This was so atmospheric. The prose really transported me into the Autumnal stormy weather, and the descriptions of the lake and the storms in particular were wonderful as we are transported to the scene of a shipwreck through Anda's eyes. A lot of the plot takes place on the water, and my favourite scene involves Anda and Hector traversing the lake to an old shipwreck where 'Mother' makes her presence known. The Isle Royale itself is haunting in it's stillness and devoid of life - which I felt echoed Hector's personality as a boy on the verge of adulthood who's deeply lonely and without any outlets for his pain.

Anda as the other main character is just as complex and unique. Wild yet giving. naive yet dangerous, a creature of chaos who is constantly struggling with her 'true nature'. She's a character quite unlike any I've seen before. Hector is her companion completely in this respect too. Hurt by a past too painful to confront, damaged and angry like Anda - she can see herself reflected in him. Their relationship is different to a typical 'romance' too. Anda is not out to be 'rescued' by Hector, although she does try to suppress the murderous side of her nature for him (understandable). She knows what she is, and what she can do. There's an obvious spark between them on first meeting, which felt natural as the story progressed.

The plot is possibly slow to start, as we see Hector struggle to thrive on the island, and there's lots of time spent dithering about food and fishing and tip toeing around each other. I found myself wanting Anda and Hector to interact quicker than they did, to the point where I was getting frustrated - but in reality I think this was just a reflection on their personalities. One has never interacted with humans before (other than her father), and the other is afraid too. As the story progressed, I found myself enjoying the story more.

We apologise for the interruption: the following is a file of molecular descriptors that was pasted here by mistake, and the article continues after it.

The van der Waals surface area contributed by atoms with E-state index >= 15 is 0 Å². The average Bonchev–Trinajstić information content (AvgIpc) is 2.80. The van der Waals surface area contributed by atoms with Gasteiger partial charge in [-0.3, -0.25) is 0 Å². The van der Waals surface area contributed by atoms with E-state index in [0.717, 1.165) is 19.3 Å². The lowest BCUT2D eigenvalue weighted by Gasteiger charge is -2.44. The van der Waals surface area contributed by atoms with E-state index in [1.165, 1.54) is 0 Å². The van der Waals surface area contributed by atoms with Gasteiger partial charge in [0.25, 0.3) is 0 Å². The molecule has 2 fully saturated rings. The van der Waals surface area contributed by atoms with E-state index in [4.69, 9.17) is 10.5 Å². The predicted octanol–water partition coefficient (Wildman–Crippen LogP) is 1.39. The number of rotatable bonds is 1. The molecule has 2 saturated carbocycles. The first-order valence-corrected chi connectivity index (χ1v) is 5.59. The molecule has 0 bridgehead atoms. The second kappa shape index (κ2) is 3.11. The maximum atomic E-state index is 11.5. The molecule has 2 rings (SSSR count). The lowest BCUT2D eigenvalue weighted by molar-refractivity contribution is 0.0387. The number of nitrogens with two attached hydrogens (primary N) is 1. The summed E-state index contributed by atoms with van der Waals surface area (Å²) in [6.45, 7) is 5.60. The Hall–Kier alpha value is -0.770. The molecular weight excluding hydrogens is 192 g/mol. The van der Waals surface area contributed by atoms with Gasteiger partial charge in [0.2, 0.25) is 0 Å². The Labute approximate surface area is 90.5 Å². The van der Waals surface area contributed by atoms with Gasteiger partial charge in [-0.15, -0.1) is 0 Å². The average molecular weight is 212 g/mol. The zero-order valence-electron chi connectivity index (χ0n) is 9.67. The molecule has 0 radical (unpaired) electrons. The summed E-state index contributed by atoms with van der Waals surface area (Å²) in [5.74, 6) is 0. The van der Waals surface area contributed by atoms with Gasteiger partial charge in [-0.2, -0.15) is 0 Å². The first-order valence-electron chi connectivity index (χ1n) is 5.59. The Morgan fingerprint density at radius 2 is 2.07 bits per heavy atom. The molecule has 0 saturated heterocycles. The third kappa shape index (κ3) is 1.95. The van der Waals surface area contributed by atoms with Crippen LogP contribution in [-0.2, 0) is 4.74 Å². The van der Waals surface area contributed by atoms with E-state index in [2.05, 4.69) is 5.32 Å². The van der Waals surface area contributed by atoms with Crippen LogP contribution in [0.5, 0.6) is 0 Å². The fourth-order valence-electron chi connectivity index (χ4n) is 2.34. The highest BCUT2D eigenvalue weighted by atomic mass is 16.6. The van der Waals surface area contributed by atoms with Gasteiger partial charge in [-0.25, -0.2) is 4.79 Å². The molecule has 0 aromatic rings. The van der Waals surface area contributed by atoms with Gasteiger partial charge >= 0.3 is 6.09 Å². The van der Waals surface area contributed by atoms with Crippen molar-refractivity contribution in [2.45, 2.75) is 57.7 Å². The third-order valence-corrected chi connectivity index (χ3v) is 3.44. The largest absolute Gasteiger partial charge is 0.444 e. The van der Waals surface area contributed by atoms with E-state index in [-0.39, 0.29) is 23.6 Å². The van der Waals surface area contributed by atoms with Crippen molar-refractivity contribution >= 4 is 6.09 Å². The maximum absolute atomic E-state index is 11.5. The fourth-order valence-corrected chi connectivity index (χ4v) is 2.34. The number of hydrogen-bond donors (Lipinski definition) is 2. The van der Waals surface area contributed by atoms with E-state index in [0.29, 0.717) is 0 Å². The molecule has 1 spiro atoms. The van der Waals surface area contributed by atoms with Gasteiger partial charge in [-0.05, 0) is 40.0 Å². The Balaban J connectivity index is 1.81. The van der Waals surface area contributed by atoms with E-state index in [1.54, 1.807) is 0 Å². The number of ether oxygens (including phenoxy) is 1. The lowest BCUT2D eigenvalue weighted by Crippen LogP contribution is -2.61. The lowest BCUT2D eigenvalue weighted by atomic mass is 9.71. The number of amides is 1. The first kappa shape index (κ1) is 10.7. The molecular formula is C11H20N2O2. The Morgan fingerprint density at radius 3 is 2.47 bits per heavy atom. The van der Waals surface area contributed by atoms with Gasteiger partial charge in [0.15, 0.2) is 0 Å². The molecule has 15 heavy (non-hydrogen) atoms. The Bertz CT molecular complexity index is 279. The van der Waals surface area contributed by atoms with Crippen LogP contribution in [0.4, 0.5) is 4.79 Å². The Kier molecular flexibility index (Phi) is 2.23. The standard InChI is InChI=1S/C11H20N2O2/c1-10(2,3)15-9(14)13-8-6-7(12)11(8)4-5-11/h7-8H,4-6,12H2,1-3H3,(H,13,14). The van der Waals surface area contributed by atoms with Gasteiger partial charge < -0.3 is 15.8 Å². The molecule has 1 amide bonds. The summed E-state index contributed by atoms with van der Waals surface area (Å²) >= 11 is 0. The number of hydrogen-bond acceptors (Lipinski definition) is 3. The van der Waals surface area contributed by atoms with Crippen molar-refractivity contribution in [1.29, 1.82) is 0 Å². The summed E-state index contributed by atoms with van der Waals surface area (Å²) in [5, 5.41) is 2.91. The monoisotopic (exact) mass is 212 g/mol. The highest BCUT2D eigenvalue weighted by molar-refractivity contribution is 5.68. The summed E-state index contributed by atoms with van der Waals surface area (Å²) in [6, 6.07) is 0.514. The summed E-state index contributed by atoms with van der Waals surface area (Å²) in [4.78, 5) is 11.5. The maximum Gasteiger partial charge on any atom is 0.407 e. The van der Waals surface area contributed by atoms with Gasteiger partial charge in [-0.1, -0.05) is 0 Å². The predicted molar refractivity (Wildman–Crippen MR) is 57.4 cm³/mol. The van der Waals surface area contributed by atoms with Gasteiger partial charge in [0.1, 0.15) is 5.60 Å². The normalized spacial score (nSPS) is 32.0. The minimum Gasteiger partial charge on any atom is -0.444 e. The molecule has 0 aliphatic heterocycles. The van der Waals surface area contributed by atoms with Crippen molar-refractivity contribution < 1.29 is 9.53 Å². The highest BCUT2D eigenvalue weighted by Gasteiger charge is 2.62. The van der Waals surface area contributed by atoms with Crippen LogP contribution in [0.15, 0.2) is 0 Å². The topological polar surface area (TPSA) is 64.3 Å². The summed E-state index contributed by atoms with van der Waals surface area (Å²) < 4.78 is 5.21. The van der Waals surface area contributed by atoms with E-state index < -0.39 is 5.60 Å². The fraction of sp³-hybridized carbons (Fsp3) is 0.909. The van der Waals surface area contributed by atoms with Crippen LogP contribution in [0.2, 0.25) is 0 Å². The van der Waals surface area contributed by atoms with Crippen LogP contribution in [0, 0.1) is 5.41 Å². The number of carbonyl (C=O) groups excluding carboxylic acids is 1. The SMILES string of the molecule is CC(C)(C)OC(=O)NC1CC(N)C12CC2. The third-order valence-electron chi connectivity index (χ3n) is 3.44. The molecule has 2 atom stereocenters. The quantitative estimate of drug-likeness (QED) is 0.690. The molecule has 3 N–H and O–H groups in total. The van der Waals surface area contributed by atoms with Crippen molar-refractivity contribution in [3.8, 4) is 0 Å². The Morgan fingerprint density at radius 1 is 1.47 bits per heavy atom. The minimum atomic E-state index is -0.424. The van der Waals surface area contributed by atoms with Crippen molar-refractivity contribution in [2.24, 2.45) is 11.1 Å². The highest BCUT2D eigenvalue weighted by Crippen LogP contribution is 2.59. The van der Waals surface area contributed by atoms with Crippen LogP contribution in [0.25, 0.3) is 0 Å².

I actually think that Hector's past is addressed relatively sensitively. It's never thrust on the reader, rather we are given glimpses of what happened to Hector as he's allowed to tell his story in his own way to Anda. The subject matter is also dealt with delicately, and is rather an extension of why Hector behaves the way he does, rather than let it define his character.

I thought the ending was very fitting for the story, and works perfectly as a stand alone novel. A wonderful read, perfect for Autumn, and fans of magical realism with a splash of winter storms.

 - 4 stars

Sunday, 5 November 2017

Book Review - This Mortal Coil by Emily Suvada


If your father was responsible for the apocalypse would you try to set it right? That's the dilemma Catarina faces when a mysterious man shows up at her cabin after a virus wiped out most of humanity, and drove the rest underground, two years ago. But there's more to Cole than meets the eye - genetically enhanced to protect, he arrives to guide Catarina towards the cure they've all been searching for, and she's the key.

The writing for this was wonderfully descriptive, and the overall plot and pacing was good. I never felt bored, or feel the need to skip text to get into the action - the action was pretty much continuous, and I didn't want to stop reading.The world building is also done well, and fully explores the world in which the characters inhabit. However a downside to this was that I wanted to send more time with Catarina on her own in the world, especially when we first meet her. More time spent exploring the horrors that the people left behind must face, and the sacrifices they make, would have helped to better understand the virus itself, and why everyone is so afraid of it. I feel I could have understood the former Neurosurgeon and his family more, and perhaps had more sympathy for them, if I had a better understand of what they'd been through. As it was, I just really wanted Catarina to punish them, and I felt a little let down by her actions.

Aside from this, I liked Catarina as a main character. She's intelligent yet insecure about her abilities, brave yet still reckless and foolhardy. I would have liked to have seen her portrayed in the eyes of the other main characters as someone who can look after themselves though. Too often I've seen these YA protagonists portrayed as fragile young women who need protecting. I want more badass female characters who don't need wrapping up in cotton wool. However, that said I did enjoy her early interactions with Cole, and the playful too-ing and fro-ing of their relationship with some obvious chemistry. This later evolved into something a little forced in my opinion, and it lost the early charm that the author had managed to develop as soon as their feelings progressed.